With federal regulators increasingly cracking down on for-profit colleges, the companies may start focusing their operations in another direction. Instead of offering education itself, they may provide “educational services” to traditional colleges.

According to one an article by Goldie Blumenstyk in the Chronicle of Higher Education:

Facing new regulations and slowing enrollment for their degree programs, companies like the Apollo Group, parent of the University of Phoenix, are quietly developing or expanding other educational services that they could sell to nonprofit colleges and corporations, moves that could signal the future direction of the for-profit college industry.

Even smaller players are testing the waters. At the all-online Capella University, technologists have helped create two online courses for the business school at the University of Minnesota and some online-training materials for Medtronic, a big medical-device company that, like Capella Education, has headquarters in Minneapolis. Those kinds of business partnerships haven’t been a big priority for Capella, but a spokesman said the company is looking for more such opportunities.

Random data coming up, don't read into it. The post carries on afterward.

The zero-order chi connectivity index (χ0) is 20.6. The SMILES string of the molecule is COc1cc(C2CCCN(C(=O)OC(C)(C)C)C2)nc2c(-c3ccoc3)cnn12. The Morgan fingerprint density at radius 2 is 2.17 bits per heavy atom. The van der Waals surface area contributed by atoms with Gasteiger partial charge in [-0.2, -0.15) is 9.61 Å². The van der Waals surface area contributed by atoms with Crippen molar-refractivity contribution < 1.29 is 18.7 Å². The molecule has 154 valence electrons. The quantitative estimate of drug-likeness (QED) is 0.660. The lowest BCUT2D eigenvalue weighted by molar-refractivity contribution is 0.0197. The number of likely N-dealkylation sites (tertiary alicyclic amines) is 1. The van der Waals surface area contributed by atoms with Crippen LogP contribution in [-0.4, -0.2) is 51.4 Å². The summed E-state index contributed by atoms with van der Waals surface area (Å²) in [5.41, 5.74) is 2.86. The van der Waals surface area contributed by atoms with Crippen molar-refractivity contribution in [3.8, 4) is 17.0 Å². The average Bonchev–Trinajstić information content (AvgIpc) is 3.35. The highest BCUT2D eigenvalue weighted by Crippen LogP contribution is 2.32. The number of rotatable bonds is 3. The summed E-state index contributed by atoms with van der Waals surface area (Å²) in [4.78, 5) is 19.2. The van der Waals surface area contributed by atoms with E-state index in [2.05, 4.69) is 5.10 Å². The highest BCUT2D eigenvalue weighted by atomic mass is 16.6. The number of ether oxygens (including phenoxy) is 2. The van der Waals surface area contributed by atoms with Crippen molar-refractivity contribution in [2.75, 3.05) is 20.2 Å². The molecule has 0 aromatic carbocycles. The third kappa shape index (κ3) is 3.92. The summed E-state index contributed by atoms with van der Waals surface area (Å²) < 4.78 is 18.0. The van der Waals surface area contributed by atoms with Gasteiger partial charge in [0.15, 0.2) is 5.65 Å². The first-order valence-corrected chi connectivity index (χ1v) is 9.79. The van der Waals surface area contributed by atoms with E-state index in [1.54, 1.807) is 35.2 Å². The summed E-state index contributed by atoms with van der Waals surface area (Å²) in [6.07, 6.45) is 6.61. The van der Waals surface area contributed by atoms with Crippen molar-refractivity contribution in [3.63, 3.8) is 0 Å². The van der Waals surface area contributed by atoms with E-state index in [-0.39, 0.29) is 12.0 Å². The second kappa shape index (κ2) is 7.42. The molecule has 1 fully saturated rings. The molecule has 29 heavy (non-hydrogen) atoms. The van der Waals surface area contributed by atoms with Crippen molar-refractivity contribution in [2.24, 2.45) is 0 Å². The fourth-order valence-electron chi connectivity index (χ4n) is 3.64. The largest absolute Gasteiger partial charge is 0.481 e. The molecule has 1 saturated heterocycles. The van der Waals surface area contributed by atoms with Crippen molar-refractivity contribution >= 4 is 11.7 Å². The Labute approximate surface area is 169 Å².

Colleges already make use of all sorts of for-profit companies in their operations. From paper and textbooks to payrollm colleges farm out all sorts of their functions to for-profit corporations.

As Blumenstyk points out, however, it’s going to be difficult for many colleges to expand into other services. Colleges have been looking to cut costs for various functions for years and many services are already provided by existing companies.

But if the companies that currently operate colleges can instead offer services to existing colleges that are cheaper and better than the providers they current contract with, well, that seems like a pretty good to change. There’s nothing wrong with profit in education if it comes as a result of good service. Still, it’s unlikely the companies that currently operate for-profit colleges can make quite as much profit delivering services. But let’s see how this plays out.

Our ideas can save democracy... But we need your help! Donate Now!

Daniel Luzer is the news editor at Governing Magazine and former web editor of the Washington Monthly. Find him on Twitter: @Daniel_Luzer